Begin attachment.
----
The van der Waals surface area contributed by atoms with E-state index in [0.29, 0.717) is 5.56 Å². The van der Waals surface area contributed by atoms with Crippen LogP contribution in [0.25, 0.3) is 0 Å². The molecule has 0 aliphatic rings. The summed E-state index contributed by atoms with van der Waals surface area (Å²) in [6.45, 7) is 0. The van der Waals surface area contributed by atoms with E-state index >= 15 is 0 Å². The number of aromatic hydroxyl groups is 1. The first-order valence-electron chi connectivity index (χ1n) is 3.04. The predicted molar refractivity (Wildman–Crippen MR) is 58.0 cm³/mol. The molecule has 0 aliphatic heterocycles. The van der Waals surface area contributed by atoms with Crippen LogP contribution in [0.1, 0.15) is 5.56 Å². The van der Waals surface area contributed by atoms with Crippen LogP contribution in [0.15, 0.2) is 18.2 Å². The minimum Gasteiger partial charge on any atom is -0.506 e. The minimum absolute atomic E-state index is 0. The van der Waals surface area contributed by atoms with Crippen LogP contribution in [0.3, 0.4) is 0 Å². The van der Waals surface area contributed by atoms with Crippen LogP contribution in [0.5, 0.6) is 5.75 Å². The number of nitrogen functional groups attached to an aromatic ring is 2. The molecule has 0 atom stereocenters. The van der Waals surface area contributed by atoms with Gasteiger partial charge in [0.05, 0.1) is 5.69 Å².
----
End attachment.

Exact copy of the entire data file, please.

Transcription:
The van der Waals surface area contributed by atoms with E-state index in [0.29, 0.717) is 5.56 Å². The van der Waals surface area contributed by atoms with Crippen LogP contribution in [0.25, 0.3) is 0 Å². The molecule has 0 aliphatic rings. The summed E-state index contributed by atoms with van der Waals surface area (Å²) in [6.45, 7) is 0. The van der Waals surface area contributed by atoms with E-state index >= 15 is 0 Å². The number of aromatic hydroxyl groups is 1. The first-order valence-electron chi connectivity index (χ1n) is 3.04. The predicted molar refractivity (Wildman–Crippen MR) is 58.0 cm³/mol. The molecule has 0 aliphatic heterocycles. The van der Waals surface area contributed by atoms with Crippen LogP contribution in [0.1, 0.15) is 5.56 Å². The van der Waals surface area contributed by atoms with Crippen LogP contribution in [0.15, 0.2) is 18.2 Å². The minimum Gasteiger partial charge on any atom is -0.506 e. The minimum absolute atomic E-state index is 0. The van der Waals surface area contributed by atoms with Crippen LogP contribution in [0.3, 0.4) is 0 Å². The van der Waals surface area contributed by atoms with Crippen LogP contribution in [0.5, 0.6) is 5.75 Å². The number of nitrogen functional groups attached to an aromatic ring is 2. The molecule has 0 atom stereocenters. The van der Waals surface area contributed by atoms with Gasteiger partial charge in [0.05, 0.1) is 5.69 Å².